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© 2019 The Author(s). Background: It is unclear what to do when people with type 2 diabetes have had no or a limited glycemic response to a recently introduced medication. Intra-individual HbA1c variability can obscure true response. Some guidelines suggest stopping apparently ineffective therapy, but no studies have addressed this issue. Methods: In a retrospective cohort analysis using the UK Clinical Practice Research Datalink (CPRD), we assessed the outcome of 55,530 patients with type 2 diabetes starting their second or third non-insulin glucose-lowering medication, with a baseline HbA1c > 58 mmol/mol (7.5%). For those with no HbA1c improvement or a limited response at 6 months (HbA1c fall < 5.5 mmol/mol [0.5%]), we compared HbA1c 12 months later in those who continued their treatment unchanged, switched to new treatment, or added new treatment. Results: An increase or a limited reduction in HbA1c was common, occurring in 21.9% (12,168/55,230), who had a mean HbA1c increase of 2.5 mmol/mol (0.2%). After this limited response, continuing therapy was more frequent (n = 9308; 74%) than switching (n = 1177; 9%) or adding (n = 2163; 17%). Twelve months later, in those who switched medication, HbA1c fell (- 6.8 mmol/mol [- 0.6%], 95%CI - 7.7, - 6.0) only slightly more than those who continued unchanged (- 5.1 mmol/mol [- 0.5%], 95%CI - 5.5, - 4.8). Adding another new therapy was associated with a substantially better reduction (- 12.4 mmol/mol [- 1.1%], 95%CI - 13.1, - 11.7). Propensity score-matched subgroups demonstrated similar results. Conclusions: Where glucose-lowering therapy does not appear effective on initial HbA1c testing, changing agents does not improve glycemic control. The initial agent should be continued with another therapy added.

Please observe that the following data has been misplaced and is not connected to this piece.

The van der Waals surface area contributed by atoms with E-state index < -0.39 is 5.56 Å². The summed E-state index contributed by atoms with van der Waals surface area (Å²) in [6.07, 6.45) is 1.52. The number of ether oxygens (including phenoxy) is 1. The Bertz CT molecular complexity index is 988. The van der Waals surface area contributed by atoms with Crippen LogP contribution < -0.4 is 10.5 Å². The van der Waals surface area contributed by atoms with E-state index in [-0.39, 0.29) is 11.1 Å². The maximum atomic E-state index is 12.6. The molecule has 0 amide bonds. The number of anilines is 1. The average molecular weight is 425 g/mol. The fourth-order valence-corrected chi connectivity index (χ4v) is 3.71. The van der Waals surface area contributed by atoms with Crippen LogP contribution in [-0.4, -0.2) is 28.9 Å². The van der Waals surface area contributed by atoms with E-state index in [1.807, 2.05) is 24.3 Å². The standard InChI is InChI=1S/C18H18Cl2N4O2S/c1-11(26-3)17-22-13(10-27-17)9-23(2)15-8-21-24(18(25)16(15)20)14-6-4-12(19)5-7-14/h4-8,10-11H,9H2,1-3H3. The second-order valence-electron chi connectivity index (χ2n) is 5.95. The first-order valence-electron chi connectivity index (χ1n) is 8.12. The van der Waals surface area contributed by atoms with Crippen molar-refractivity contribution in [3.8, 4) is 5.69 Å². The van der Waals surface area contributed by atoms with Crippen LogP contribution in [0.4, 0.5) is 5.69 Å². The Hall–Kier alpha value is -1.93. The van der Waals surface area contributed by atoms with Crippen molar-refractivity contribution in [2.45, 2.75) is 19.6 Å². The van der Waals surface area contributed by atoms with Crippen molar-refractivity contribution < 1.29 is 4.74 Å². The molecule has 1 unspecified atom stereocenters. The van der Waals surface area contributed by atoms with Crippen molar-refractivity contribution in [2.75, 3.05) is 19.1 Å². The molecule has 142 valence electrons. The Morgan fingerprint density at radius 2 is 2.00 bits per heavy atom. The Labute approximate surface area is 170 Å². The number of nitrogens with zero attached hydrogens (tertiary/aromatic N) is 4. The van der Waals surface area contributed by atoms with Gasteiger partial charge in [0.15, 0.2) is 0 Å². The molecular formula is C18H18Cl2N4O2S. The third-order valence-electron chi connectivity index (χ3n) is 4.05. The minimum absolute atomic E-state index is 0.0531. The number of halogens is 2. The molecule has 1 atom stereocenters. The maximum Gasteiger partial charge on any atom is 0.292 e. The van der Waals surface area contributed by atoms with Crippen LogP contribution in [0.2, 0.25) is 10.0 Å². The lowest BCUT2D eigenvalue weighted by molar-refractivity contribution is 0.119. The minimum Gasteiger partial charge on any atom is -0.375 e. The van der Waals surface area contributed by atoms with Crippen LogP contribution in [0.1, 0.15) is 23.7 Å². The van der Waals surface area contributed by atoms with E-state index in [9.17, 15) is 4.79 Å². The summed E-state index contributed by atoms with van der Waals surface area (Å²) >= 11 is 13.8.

Original publication

DOI

10.1186/s12916-019-1307-8

Type

Journal article

Journal

BMC Medicine

Publication Date

12/04/2019

Volume

17